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Half a century ago, Belgian Zoologist Bernard Heuvelmans first codified cryptozoology in his book On the Track of Unknown Animals.

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Saturday, May 12, 2012

Thylacine/Dingo Interaction

The latest cryptozoological cause célèbre is a research paper which has suggested that the mainland thylacine was out-competed by the dingo. Here are just a few of the newspaper stories about it:

Dingoes led to mainland thylacine's demise
ABC Science Online
Dingo dinner The dingo did it according to a new theory on why the iconic thylacine became extinct on mainland Australia about 3000 years ago.

Bigger and brainier: did dingoes kill thylacines?
Phys.Org
Skulls of two thylacines and a dingo from the Nullarbor in Western Australia. A thylacine, thought to be female (left); a male thylacine (middle); ...

Dingoes hunted Tasmanian Tigers to extinction
ABC Online
Thylacines, more commonly known as Tasmanian tigers, once roamed the mainland ... TIMOTHY MCDONALD: Faded black and white footage of the last thylacine in ...

Claims dingoes 'wiped out' Tasmanian tigers
ABC Online
Thylacines, more commonly known as Tasmanian tigers, have been extinct since ... Faded black and white footage of the last thylacine in captivity shows a ...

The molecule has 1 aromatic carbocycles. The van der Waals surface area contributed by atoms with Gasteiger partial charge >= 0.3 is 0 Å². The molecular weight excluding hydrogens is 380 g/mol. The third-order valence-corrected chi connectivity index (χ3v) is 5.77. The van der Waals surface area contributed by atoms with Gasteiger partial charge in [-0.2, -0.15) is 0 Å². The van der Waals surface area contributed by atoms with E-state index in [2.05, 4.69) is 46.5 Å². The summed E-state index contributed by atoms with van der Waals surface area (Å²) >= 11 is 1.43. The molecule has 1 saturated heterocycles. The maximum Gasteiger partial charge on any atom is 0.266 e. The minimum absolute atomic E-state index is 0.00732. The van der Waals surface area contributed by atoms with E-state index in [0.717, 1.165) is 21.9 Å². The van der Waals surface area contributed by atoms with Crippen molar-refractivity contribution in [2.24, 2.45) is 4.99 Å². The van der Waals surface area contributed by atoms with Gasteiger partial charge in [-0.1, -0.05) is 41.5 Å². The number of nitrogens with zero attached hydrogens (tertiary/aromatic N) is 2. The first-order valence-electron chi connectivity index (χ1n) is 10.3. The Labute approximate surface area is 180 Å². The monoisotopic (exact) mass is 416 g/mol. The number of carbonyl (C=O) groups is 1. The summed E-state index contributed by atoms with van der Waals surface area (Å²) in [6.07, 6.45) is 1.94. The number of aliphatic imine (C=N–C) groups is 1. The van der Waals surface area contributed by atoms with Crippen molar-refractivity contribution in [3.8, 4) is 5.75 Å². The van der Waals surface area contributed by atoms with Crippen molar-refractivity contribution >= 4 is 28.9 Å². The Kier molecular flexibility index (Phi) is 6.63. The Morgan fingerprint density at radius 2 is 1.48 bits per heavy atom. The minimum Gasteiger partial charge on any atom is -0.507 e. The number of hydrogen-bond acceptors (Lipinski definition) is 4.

Dingoes may have wiped out Tasmanian tiger on mainland
The Conversation
Dingoes were twice the size of female thylacines and could have caused their extinction on mainland ... The last known Tasmanian thylacine died in 1936.

2 comments:

Richard Freeman said...

I have never brought this theory as thylacines had much stronger jaws and could also kick like kangaroos.

Dan said...

Doesn't have to be direct killing of thylacines by dingoes; mere competition in the same ecological niche could quite easily have pushed the thylacines down to low numbers where random extinction events from drought would finish them off.

Or would it?

I'd personally like to see what would happen in Australia if a proper effort were made there to control (with a view to extincting) introduced mesopredators like foxes and domestic cats, and secondarily a policy of if not removing but certainly confining dingoes to a few set areas of the continent.

Doing so would open up a lot of the ecological niches that the thylacines occupied; if there is a relict population, clobbering the competition might let them recover.